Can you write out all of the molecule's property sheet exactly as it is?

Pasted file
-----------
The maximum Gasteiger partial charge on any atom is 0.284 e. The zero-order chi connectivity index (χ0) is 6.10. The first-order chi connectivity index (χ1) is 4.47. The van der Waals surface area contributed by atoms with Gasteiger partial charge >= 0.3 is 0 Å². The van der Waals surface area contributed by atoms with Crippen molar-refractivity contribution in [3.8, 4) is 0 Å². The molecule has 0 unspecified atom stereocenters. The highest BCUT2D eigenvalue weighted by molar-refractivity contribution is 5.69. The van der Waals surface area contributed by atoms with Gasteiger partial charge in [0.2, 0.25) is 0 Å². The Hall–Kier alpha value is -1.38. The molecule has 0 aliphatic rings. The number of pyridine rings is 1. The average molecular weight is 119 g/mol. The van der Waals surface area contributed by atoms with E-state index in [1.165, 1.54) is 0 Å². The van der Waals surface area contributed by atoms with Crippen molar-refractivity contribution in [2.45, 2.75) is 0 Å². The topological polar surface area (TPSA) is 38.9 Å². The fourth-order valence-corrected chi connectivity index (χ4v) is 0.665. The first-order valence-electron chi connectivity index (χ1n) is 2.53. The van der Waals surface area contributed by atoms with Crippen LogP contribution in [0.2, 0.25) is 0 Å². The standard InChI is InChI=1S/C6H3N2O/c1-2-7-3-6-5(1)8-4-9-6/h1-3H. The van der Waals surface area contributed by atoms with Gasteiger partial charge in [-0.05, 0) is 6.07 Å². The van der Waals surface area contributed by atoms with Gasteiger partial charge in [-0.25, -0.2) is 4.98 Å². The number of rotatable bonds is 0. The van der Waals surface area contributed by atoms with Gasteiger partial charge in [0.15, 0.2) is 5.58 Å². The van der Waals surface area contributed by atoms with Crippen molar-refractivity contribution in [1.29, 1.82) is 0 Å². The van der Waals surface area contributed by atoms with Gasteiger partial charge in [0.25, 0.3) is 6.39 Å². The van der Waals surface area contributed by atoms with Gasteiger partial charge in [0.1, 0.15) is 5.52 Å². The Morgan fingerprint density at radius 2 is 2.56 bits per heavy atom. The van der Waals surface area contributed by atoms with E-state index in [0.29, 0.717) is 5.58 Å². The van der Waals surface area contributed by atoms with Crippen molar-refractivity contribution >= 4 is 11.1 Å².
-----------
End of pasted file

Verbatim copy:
The maximum Gasteiger partial charge on any atom is 0.284 e. The zero-order chi connectivity index (χ0) is 6.10. The first-order chi connectivity index (χ1) is 4.47. The van der Waals surface area contributed by atoms with Gasteiger partial charge >= 0.3 is 0 Å². The van der Waals surface area contributed by atoms with Crippen molar-refractivity contribution in [3.8, 4) is 0 Å². The molecule has 0 unspecified atom stereocenters. The highest BCUT2D eigenvalue weighted by molar-refractivity contribution is 5.69. The van der Waals surface area contributed by atoms with Gasteiger partial charge in [0.2, 0.25) is 0 Å². The Hall–Kier alpha value is -1.38. The molecule has 0 aliphatic rings. The number of pyridine rings is 1. The average molecular weight is 119 g/mol. The van der Waals surface area contributed by atoms with E-state index in [1.165, 1.54) is 0 Å². The van der Waals surface area contributed by atoms with Crippen molar-refractivity contribution in [2.45, 2.75) is 0 Å². The topological polar surface area (TPSA) is 38.9 Å². The fourth-order valence-corrected chi connectivity index (χ4v) is 0.665. The first-order valence-electron chi connectivity index (χ1n) is 2.53. The van der Waals surface area contributed by atoms with Crippen LogP contribution in [0.2, 0.25) is 0 Å². The standard InChI is InChI=1S/C6H3N2O/c1-2-7-3-6-5(1)8-4-9-6/h1-3H. The van der Waals surface area contributed by atoms with Gasteiger partial charge in [-0.05, 0) is 6.07 Å². The van der Waals surface area contributed by atoms with Gasteiger partial charge in [-0.25, -0.2) is 4.98 Å². The number of rotatable bonds is 0. The van der Waals surface area contributed by atoms with Gasteiger partial charge in [0.15, 0.2) is 5.58 Å². The van der Waals surface area contributed by atoms with Crippen molar-refractivity contribution in [1.29, 1.82) is 0 Å². The van der Waals surface area contributed by atoms with Gasteiger partial charge in [0.25, 0.3) is 6.39 Å². The van der Waals surface area contributed by atoms with Gasteiger partial charge in [0.1, 0.15) is 5.52 Å². The Morgan fingerprint density at radius 2 is 2.56 bits per heavy atom. The van der Waals surface area contributed by atoms with E-state index in [0.29, 0.717) is 5.58 Å². The van der Waals surface area contributed by atoms with Crippen molar-refractivity contribution >= 4 is 11.1 Å².